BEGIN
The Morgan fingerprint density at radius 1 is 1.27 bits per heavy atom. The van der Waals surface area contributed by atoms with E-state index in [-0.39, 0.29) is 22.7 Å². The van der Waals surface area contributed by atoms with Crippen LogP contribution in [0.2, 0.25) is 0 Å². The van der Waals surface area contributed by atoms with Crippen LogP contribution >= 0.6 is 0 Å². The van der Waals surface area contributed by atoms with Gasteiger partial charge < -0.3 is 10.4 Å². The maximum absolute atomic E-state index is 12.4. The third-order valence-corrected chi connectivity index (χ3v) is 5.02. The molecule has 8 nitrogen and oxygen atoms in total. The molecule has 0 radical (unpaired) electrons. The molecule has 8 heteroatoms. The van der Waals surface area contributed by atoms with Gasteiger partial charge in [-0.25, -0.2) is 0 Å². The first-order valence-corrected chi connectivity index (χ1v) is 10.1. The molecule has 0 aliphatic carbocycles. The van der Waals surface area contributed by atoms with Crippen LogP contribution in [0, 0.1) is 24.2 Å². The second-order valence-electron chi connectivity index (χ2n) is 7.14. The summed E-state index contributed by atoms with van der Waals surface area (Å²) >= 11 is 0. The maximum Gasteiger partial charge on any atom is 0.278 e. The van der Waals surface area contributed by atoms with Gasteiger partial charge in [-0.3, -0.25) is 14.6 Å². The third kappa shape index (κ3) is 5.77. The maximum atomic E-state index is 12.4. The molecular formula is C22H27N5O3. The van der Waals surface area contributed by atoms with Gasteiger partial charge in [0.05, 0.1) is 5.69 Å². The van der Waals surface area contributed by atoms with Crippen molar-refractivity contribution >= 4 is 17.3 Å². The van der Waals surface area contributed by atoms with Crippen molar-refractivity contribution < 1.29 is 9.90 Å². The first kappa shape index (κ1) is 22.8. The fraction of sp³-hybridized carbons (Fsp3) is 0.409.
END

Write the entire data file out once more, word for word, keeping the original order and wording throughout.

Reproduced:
The Morgan fingerprint density at radius 1 is 1.27 bits per heavy atom. The van der Waals surface area contributed by atoms with E-state index in [-0.39, 0.29) is 22.7 Å². The van der Waals surface area contributed by atoms with Crippen LogP contribution in [0.2, 0.25) is 0 Å². The van der Waals surface area contributed by atoms with Crippen LogP contribution >= 0.6 is 0 Å². The van der Waals surface area contributed by atoms with Gasteiger partial charge < -0.3 is 10.4 Å². The maximum absolute atomic E-state index is 12.4. The third-order valence-corrected chi connectivity index (χ3v) is 5.02. The molecule has 8 nitrogen and oxygen atoms in total. The molecule has 0 radical (unpaired) electrons. The molecule has 8 heteroatoms. The van der Waals surface area contributed by atoms with Gasteiger partial charge in [-0.25, -0.2) is 0 Å². The first-order valence-corrected chi connectivity index (χ1v) is 10.1. The molecule has 0 aliphatic carbocycles. The van der Waals surface area contributed by atoms with Crippen LogP contribution in [0, 0.1) is 24.2 Å². The second-order valence-electron chi connectivity index (χ2n) is 7.14. The summed E-state index contributed by atoms with van der Waals surface area (Å²) >= 11 is 0. The maximum Gasteiger partial charge on any atom is 0.278 e. The van der Waals surface area contributed by atoms with Gasteiger partial charge in [-0.3, -0.25) is 14.6 Å². The third kappa shape index (κ3) is 5.77. The maximum atomic E-state index is 12.4. The molecular formula is C22H27N5O3. The van der Waals surface area contributed by atoms with Gasteiger partial charge in [0.05, 0.1) is 5.69 Å². The van der Waals surface area contributed by atoms with Crippen molar-refractivity contribution >= 4 is 17.3 Å². The van der Waals surface area contributed by atoms with Crippen molar-refractivity contribution < 1.29 is 9.90 Å². The first kappa shape index (κ1) is 22.8. The fraction of sp³-hybridized carbons (Fsp3) is 0.409.